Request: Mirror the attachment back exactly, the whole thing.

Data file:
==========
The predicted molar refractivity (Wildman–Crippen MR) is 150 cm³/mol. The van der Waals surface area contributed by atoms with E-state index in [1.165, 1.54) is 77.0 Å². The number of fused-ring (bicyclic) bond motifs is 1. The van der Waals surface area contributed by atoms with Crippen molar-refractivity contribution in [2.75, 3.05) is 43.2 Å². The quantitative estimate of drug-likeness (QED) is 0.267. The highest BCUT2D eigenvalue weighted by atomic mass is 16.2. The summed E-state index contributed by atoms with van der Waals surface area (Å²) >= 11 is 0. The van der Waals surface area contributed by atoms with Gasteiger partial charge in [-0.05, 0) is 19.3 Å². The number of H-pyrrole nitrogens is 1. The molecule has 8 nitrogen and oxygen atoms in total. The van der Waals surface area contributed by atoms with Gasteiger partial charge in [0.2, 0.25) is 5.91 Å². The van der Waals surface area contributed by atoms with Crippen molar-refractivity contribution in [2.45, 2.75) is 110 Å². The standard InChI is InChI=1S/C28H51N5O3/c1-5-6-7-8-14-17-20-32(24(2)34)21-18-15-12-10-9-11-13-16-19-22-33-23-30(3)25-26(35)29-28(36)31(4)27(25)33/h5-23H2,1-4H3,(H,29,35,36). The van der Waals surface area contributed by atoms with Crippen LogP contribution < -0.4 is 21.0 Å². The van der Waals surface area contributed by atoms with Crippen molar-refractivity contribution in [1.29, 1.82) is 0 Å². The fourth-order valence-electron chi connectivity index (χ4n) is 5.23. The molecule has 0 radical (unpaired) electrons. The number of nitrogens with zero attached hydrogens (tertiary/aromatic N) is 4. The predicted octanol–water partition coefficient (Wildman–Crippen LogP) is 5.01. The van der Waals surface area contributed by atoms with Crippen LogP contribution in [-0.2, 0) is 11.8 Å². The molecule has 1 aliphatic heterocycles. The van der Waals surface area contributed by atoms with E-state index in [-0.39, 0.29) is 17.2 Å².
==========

The predicted molar refractivity (Wildman–Crippen MR) is 150 cm³/mol. The van der Waals surface area contributed by atoms with E-state index in [1.165, 1.54) is 77.0 Å². The number of fused-ring (bicyclic) bond motifs is 1. The van der Waals surface area contributed by atoms with Crippen molar-refractivity contribution in [2.75, 3.05) is 43.2 Å². The quantitative estimate of drug-likeness (QED) is 0.267. The highest BCUT2D eigenvalue weighted by atomic mass is 16.2. The summed E-state index contributed by atoms with van der Waals surface area (Å²) >= 11 is 0. The van der Waals surface area contributed by atoms with Gasteiger partial charge in [-0.05, 0) is 19.3 Å². The number of H-pyrrole nitrogens is 1. The molecule has 8 nitrogen and oxygen atoms in total. The van der Waals surface area contributed by atoms with Gasteiger partial charge in [0.2, 0.25) is 5.91 Å². The van der Waals surface area contributed by atoms with Crippen molar-refractivity contribution in [2.45, 2.75) is 110 Å². The standard InChI is InChI=1S/C28H51N5O3/c1-5-6-7-8-14-17-20-32(24(2)34)21-18-15-12-10-9-11-13-16-19-22-33-23-30(3)25-26(35)29-28(36)31(4)27(25)33/h5-23H2,1-4H3,(H,29,35,36). The van der Waals surface area contributed by atoms with Crippen LogP contribution < -0.4 is 21.0 Å². The van der Waals surface area contributed by atoms with Crippen molar-refractivity contribution in [1.29, 1.82) is 0 Å². The fourth-order valence-electron chi connectivity index (χ4n) is 5.23. The molecule has 0 radical (unpaired) electrons. The number of nitrogens with zero attached hydrogens (tertiary/aromatic N) is 4. The predicted octanol–water partition coefficient (Wildman–Crippen LogP) is 5.01. The van der Waals surface area contributed by atoms with Crippen LogP contribution in [-0.2, 0) is 11.8 Å². The molecule has 1 aliphatic heterocycles. The van der Waals surface area contributed by atoms with E-state index in [-0.39, 0.29) is 17.2 Å².